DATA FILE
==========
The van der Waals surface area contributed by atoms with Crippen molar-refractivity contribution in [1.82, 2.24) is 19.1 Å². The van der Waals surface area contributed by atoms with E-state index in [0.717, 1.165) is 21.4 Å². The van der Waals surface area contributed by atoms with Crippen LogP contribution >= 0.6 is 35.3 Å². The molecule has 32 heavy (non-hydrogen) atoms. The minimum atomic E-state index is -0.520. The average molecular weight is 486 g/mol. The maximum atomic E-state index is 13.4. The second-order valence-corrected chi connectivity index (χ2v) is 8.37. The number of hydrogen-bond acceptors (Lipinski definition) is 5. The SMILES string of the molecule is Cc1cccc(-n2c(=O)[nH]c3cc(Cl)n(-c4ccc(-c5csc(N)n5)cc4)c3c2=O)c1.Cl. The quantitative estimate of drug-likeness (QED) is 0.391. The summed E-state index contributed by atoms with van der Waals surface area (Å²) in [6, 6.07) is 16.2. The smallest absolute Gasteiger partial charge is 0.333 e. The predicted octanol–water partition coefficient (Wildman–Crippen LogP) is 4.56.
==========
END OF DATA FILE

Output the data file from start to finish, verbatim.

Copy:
The van der Waals surface area contributed by atoms with Crippen molar-refractivity contribution in [1.82, 2.24) is 19.1 Å². The van der Waals surface area contributed by atoms with E-state index in [0.717, 1.165) is 21.4 Å². The van der Waals surface area contributed by atoms with Crippen LogP contribution >= 0.6 is 35.3 Å². The molecule has 32 heavy (non-hydrogen) atoms. The minimum atomic E-state index is -0.520. The average molecular weight is 486 g/mol. The maximum atomic E-state index is 13.4. The second-order valence-corrected chi connectivity index (χ2v) is 8.37. The number of hydrogen-bond acceptors (Lipinski definition) is 5. The SMILES string of the molecule is Cc1cccc(-n2c(=O)[nH]c3cc(Cl)n(-c4ccc(-c5csc(N)n5)cc4)c3c2=O)c1.Cl. The quantitative estimate of drug-likeness (QED) is 0.391. The summed E-state index contributed by atoms with van der Waals surface area (Å²) in [6, 6.07) is 16.2. The smallest absolute Gasteiger partial charge is 0.333 e. The predicted octanol–water partition coefficient (Wildman–Crippen LogP) is 4.56.